"Nene teral ganam yi. Def be bu nene sa ker mum el kerem. (Wolof adage meaning "Always receive a stranger like a brother. Make him feel at home in your house.")
The Senegalese refer to their country as the land of hospitality (known as "teranga" in Wolof).
A highlight of the Dakar Senegal program is that students have the opportunity to live with host families throughout the duration of their stay. In the term prior to departure during the Winter Term Destination Dakar seminar, students fill out applications to help choose their homestay families. Students are encouraged to be as detailed as possible in their applications and are given the opportunity to specify everything from eating preferences (vegan, vegetarian, kosher, etc.) to if they would like to be placed in a family with older or younger children. Based on these applications, the Baobab Center (ACI) places students with Senegalese families that best match students' preferences. The Baobab Center has been working with some of these families for nearly twenty years!
Within a homestay experience, each student is guaranteed:
- A bedroom to themselves with a door that locks
- Breakfast, Lunch and Dinner each day
- A fan and a mosquito net
- Access to a bathroom with running water
- Laundry once a week
These are a few of the things that are consistent amongst host family experience. Ultimately, however, every homestay offers a unique dynamic and a once-in-a-lifetime chance to really integrate yourself into a whole new culture.
An excerpt taken from the Baobab Center’s website about the homestay process:
Before moving in with their host families, students often spend a couple of days at a furnished apartment [or hotel] within walking distance of the Baobab Center. They discuss their expectations and learn tips to facilitate communication and integration with the host family. This time also allows students to recover from travel and jet lag and helps build a strong group dynamic. After their first night with their host family, students reconvene to debrief, discuss initial observations and pose questions to coordinators. ACI works with students to help make the home stay a cultural learning experience, and to resolve any concerns that emerge. For many students, the home stay proves to be one of the most memorable and beneficial components of the program. Source: http://www.acibaobab.org/home-stay
Benefits of the Homestay
Former participants in the Senegal program have found living with a host family to offer many unparalleled benefits:
You cannot experience the wondrous and mouth-watering tastes of Senegalese cuisine outside of a Senegalese family. While breakfast is more often than not a loaf of freshly baked bread and Nes-Café instant coffee, lunch is never something you want to miss (but if you are going to, you’d better let your host mom know!). In Senegal, lunch is a time to take a break during your long workday, relax, and eat a delicious home-cooked meal with your family and friends and whoever else might be around the house.
Meals are an important experience in that they give a very visual representation of what the Senegalese mean when they say, “teranga” (or hospitality). Everyone is given space to eat “autour le bol” (translated: “around the bowl”), and all the food is shared until everyone has had their fill. If you try to be modest and eat only a bit, your family might let you know with stern encouragements of “lekkal!” or “eat!” until you leave with a full belly of delicious food. So, don’t bother following the polite, American tradition of leaving some food on your plate; it doesn’t quite work that way in Senegal!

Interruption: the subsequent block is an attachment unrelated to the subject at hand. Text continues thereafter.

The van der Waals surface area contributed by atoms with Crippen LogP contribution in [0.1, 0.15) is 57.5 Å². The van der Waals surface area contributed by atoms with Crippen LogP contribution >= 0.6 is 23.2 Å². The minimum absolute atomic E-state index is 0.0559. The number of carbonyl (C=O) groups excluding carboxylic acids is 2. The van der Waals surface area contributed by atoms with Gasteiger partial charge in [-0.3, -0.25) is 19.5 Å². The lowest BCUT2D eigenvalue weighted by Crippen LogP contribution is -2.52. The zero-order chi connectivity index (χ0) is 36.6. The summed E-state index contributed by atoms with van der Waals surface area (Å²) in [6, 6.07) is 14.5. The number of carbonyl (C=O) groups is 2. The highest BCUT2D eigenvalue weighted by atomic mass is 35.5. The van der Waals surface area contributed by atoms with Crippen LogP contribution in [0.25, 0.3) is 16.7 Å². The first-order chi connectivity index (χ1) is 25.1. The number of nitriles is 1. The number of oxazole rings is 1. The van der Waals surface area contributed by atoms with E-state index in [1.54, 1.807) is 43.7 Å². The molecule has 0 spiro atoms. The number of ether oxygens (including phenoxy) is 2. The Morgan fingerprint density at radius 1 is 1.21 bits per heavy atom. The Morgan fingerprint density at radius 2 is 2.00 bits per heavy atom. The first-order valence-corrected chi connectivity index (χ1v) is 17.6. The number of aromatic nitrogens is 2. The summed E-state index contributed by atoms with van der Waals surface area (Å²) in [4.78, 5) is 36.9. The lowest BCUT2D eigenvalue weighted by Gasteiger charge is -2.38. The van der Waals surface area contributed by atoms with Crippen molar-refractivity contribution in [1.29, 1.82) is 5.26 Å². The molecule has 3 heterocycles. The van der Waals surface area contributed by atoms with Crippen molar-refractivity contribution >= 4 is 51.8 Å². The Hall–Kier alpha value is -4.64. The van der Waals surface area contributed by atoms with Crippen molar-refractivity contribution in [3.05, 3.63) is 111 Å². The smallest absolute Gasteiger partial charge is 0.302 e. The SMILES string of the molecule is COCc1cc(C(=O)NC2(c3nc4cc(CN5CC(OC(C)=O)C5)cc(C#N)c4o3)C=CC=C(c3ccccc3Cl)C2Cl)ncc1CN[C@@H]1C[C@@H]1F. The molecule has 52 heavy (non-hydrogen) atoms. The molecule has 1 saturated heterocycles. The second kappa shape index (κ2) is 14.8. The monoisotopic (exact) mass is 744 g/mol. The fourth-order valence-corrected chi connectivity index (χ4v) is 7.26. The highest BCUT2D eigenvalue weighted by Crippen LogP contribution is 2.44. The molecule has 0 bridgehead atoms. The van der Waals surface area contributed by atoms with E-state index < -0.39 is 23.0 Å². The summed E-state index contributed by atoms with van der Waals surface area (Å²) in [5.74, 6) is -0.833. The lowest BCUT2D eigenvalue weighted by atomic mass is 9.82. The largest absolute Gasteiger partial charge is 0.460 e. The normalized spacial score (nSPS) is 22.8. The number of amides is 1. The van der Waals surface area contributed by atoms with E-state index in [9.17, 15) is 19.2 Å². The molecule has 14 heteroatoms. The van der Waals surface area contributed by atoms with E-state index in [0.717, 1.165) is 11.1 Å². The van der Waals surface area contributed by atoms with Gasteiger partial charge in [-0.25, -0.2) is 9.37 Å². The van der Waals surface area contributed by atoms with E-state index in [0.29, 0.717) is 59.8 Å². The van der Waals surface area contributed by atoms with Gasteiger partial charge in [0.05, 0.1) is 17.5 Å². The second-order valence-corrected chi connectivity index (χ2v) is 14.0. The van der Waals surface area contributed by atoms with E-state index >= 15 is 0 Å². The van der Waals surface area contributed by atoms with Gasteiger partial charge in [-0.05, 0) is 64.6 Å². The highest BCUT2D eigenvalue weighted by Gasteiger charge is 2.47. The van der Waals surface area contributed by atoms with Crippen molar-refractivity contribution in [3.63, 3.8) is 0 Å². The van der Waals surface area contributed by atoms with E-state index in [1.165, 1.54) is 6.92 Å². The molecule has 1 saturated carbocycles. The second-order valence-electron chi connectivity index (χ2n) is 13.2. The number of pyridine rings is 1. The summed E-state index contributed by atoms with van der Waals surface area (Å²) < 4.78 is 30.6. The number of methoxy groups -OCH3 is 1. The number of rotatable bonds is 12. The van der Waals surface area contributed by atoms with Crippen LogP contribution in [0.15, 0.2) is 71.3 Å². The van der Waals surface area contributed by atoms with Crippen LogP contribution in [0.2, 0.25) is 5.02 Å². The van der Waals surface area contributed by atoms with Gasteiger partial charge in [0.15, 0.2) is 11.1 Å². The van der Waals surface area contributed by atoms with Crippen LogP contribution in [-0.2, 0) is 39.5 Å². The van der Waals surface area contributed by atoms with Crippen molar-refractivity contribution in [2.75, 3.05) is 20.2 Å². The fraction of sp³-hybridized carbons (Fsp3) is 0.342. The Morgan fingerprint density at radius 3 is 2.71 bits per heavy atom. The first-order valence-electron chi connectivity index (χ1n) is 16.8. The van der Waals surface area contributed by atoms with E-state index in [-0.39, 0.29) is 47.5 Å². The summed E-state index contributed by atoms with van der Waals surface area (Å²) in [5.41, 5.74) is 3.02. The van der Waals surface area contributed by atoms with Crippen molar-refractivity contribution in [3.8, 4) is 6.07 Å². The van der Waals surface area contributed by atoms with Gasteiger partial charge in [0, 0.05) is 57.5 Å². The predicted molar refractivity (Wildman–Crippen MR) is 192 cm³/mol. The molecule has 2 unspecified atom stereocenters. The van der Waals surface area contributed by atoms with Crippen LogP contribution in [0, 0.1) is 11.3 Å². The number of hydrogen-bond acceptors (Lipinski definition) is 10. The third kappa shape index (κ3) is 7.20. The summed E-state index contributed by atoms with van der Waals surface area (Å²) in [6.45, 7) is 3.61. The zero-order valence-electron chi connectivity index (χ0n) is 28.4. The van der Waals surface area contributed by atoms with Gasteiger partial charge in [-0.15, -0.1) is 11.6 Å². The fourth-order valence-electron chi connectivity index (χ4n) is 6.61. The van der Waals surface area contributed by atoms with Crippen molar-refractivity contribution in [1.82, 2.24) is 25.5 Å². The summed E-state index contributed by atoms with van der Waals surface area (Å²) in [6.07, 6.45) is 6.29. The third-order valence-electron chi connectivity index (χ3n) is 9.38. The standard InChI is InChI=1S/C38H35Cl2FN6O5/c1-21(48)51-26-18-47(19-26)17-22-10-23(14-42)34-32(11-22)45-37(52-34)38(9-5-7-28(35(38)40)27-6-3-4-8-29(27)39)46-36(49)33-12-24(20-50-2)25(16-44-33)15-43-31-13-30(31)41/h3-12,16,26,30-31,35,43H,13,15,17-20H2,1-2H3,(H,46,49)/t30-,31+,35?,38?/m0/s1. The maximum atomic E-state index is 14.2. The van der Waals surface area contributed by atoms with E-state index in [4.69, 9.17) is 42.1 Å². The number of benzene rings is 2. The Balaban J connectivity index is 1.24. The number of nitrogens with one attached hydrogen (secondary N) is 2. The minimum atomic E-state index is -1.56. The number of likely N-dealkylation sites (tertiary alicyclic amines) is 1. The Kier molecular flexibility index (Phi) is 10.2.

One of the biggest differences between language learning in Senegal versus France, for example, is the amount of English that is spoken. In Senegal, aside from your professors, you might not meet many English-speakers, your host family included. Some families will speak fluent French and Wolof, among other Senegalese languages such as Serrer or Pullard, sometimes more so than the others. Again, this contributes to the uniqueness of each family experience. Who knows, you might even pick up tidbits of a third language while you’re there.
By not being surrounded with English speakers, students are encouraged to communicate in French as much as possible, as reverting to English is not much of an option. However, for a lot of Senegalese, French is their second language - one they learned at school, just like you! Students often find that this - along with the warm, welcoming attitude of the Senegalese - takes off some of the pressure of speaking “perfect,” grammatically-correct French and encourages personal growth in the language.
The opportunity to stay with a host family hugely enriches the language acquisition process by providing you with immediate practice partners outside of the classroom. Feel free to ask your family to correct any grammatical mistakes you make while speaking, and even to help you with your homework.
There is only so much learning that can be done in a classroom, but living in a second (and third) language can give you an enormous opportunity for growth. Staying with a family that you did not grow up with can sometimes be uncomfortable, but being in an uncomfortable place can often lead to a transformative experience.
At first, you might just be using your language for the bare necessities like food, water, hygiene, and things around the house. But, as your time goes on, you’ll find yourself recounting to your family something funny that happened to you on your way to school or during your weekend excursions, and you’ll be able to participate in the lunch conversation. Your host family will give you the opportunity to be an active and conscious learner, so making the effort to look up a certain word or phrase will not go unnoticed.
In Senegal, your host family is a support system, a cultural resource, and your own language program, all in one.